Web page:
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Gay rights
referendum fails to inspire big-money campaigns

Gay rights
referendum fails to inspire big-money campaigns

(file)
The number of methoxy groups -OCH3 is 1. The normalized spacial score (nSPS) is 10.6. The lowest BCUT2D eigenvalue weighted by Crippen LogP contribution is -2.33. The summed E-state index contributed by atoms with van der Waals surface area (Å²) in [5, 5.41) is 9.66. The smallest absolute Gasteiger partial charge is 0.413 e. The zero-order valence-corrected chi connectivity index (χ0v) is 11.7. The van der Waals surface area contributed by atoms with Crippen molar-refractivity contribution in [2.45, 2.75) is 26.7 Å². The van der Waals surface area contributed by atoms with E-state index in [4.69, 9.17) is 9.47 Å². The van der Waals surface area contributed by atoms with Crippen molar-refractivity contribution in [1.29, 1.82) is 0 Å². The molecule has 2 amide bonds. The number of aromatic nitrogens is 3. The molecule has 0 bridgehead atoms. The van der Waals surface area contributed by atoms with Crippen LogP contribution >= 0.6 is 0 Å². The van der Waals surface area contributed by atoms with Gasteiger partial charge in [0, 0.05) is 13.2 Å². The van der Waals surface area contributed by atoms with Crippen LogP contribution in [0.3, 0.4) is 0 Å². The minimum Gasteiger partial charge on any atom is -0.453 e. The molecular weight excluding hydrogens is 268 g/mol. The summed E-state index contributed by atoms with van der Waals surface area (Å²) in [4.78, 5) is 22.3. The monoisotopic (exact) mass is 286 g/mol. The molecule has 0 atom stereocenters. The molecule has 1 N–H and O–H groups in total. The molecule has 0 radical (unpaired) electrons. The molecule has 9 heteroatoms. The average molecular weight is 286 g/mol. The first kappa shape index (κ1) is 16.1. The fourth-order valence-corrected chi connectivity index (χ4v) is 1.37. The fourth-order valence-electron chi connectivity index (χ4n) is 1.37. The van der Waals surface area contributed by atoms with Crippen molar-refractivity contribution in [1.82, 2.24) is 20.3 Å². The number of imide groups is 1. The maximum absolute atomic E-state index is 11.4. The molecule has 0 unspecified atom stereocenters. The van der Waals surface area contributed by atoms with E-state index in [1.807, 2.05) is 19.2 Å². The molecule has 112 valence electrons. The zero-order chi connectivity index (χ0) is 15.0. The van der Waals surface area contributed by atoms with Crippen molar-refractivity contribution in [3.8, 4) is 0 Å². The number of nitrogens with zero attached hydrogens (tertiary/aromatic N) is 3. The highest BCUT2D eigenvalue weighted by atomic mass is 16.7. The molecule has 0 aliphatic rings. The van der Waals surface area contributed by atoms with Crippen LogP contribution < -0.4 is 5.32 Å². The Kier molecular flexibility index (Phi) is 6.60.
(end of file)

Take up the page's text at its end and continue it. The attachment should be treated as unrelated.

With the election now only days away, the campaigns supporting and opposing Maine's gay rights law agree on one thing: Grassroots efforts to get out the vote this weekend will play a key role in the outcome on Tuesday. Three groups that led the referendum effort to scuttle the law are handing out 125,000 leaflets and posting 10,000 signs in yards. Maine Won't Discriminate, which opposes the referendum, has been concentrating on door-to-door campaigning, mailings, and phone calls. Despite polls showing 2-to-1 support for the law signed by Gov. John Baldacci, both campaigns think the race is closer than that. Bowdoin College political science professor Christian Potholm said 40% of Mainers support and 40% oppose gay rights. The question is which side can reach the remaining 20% and motivate them to vote in what has been a low-key campaign. "There's a certain amount of voter fatigue with the issue," said Potholm, noting two previous referendums on the issue in 1998 and 2000. The traditional harbingers of a major statewide campaign--radio and television ads and signs staked in people's yards--didn't appear until late. But both campaigns insist that doesn't mean people were not campaigning hard. "There has been an incredible amount of effort going on behind the scenes in organizing at the local level, getting people to make phone calls and go door to door. Hundreds of house parties have been held," said Ted O'Meara, an adviser to Maine Won't Discriminate. But he admitted that it was tough raising money as large national groups stayed on the sidelines for the most part. It was a money-driven decision to wait until two weeks before the election to begin airing television ads, he said. The spots feature gay Mainers who detail instances of discrimination in the workplace and elsewhere in an attempt to counter critics who question the extent of such bias. The repeal forces recently began airing ads on cable channels that say exposure to "homosexual lifestyles" poses a threat to children. Campaign finance reports show that four political action committees fighting to keep the gay rights law have raised nearly $1 million, a threshold that O'Meara identified as the minimum for running an effective statewide campaign. Two political action committees that want to scrap the law have raised a total of about $336,000, according to the reports. The gay rights law, adopted in March, expands the Maine Human Rights Act to make discrimination based on sexual orientation or gender identity illegal in employment, housing, credit, public accommodations, and education. All the other New England states have gay rights laws. But only Maine and Rhode Island have the "gender identification" language that protects transsexuals, transvestites, and those who've undergone sexual reassignment surgery. A church-led alliance including the Maine Grassroots Coalition, the Christian Civic League of Maine, and the Coalition for Marriage gathered more than 56,000 signatures to put the law to a statewide vote. Because this is an off-election year in which voter turnout is usually low, 40% would be a strong turnout. That makes it all the more important for both sides to get their supporters to the poll. Paul Madore of the Maine Grassroots Coalition said about 2,000 volunteers have been campaigning to scrap the law. Most of the campaigning has been behind the scenes because volunteers fear a backlash for speaking out. "The passion is still there. This is no less egregious a law because of what appears to be a decline in the passion," Madore said. "The passion is still there, and people are still concerned about it." Richard Maiman, a political science professor at the University of Southern Maine, said a lack of passion is understandable. The gay rights issue has been debated to death since the first statewide campaign in 1998. For many, that train has left the station, he said. "If we were having a referendum on gay marriage, there would be passion, no question about it. But there's a sense that this issue isn't where it was anymore. As important as it is, it's yesterday's news. It's old business," he said. (AP)

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